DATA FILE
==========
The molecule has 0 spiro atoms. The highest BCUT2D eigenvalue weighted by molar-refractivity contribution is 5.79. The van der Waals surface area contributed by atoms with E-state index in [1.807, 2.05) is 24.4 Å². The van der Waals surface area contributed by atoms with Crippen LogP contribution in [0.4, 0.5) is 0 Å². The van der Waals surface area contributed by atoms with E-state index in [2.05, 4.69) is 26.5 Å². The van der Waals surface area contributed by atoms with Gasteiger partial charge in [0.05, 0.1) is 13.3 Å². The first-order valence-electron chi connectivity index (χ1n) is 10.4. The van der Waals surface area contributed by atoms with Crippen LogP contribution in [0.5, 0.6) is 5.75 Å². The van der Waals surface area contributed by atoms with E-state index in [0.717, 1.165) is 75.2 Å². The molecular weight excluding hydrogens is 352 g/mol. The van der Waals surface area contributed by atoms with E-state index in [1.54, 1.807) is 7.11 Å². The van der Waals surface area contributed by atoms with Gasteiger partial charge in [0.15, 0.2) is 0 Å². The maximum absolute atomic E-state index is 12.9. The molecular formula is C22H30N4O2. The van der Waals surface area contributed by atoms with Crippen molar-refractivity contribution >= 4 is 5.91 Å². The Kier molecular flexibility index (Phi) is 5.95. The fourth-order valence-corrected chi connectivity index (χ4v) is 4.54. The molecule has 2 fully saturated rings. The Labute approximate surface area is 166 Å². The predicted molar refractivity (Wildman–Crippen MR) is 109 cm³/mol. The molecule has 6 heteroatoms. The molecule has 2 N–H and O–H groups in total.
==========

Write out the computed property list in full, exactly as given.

The molecule has 0 spiro atoms. The highest BCUT2D eigenvalue weighted by molar-refractivity contribution is 5.79. The van der Waals surface area contributed by atoms with E-state index in [1.807, 2.05) is 24.4 Å². The van der Waals surface area contributed by atoms with Crippen LogP contribution in [0.4, 0.5) is 0 Å². The van der Waals surface area contributed by atoms with E-state index in [2.05, 4.69) is 26.5 Å². The van der Waals surface area contributed by atoms with Gasteiger partial charge in [0.05, 0.1) is 13.3 Å². The first-order valence-electron chi connectivity index (χ1n) is 10.4. The van der Waals surface area contributed by atoms with Crippen LogP contribution in [0.5, 0.6) is 5.75 Å². The van der Waals surface area contributed by atoms with E-state index in [0.717, 1.165) is 75.2 Å². The molecular weight excluding hydrogens is 352 g/mol. The van der Waals surface area contributed by atoms with E-state index in [1.54, 1.807) is 7.11 Å². The van der Waals surface area contributed by atoms with Gasteiger partial charge in [0.15, 0.2) is 0 Å². The maximum absolute atomic E-state index is 12.9. The molecular formula is C22H30N4O2. The van der Waals surface area contributed by atoms with Crippen molar-refractivity contribution >= 4 is 5.91 Å². The Kier molecular flexibility index (Phi) is 5.95. The fourth-order valence-corrected chi connectivity index (χ4v) is 4.54. The molecule has 2 fully saturated rings. The Labute approximate surface area is 166 Å². The predicted molar refractivity (Wildman–Crippen MR) is 109 cm³/mol. The molecule has 6 heteroatoms. The molecule has 2 N–H and O–H groups in total.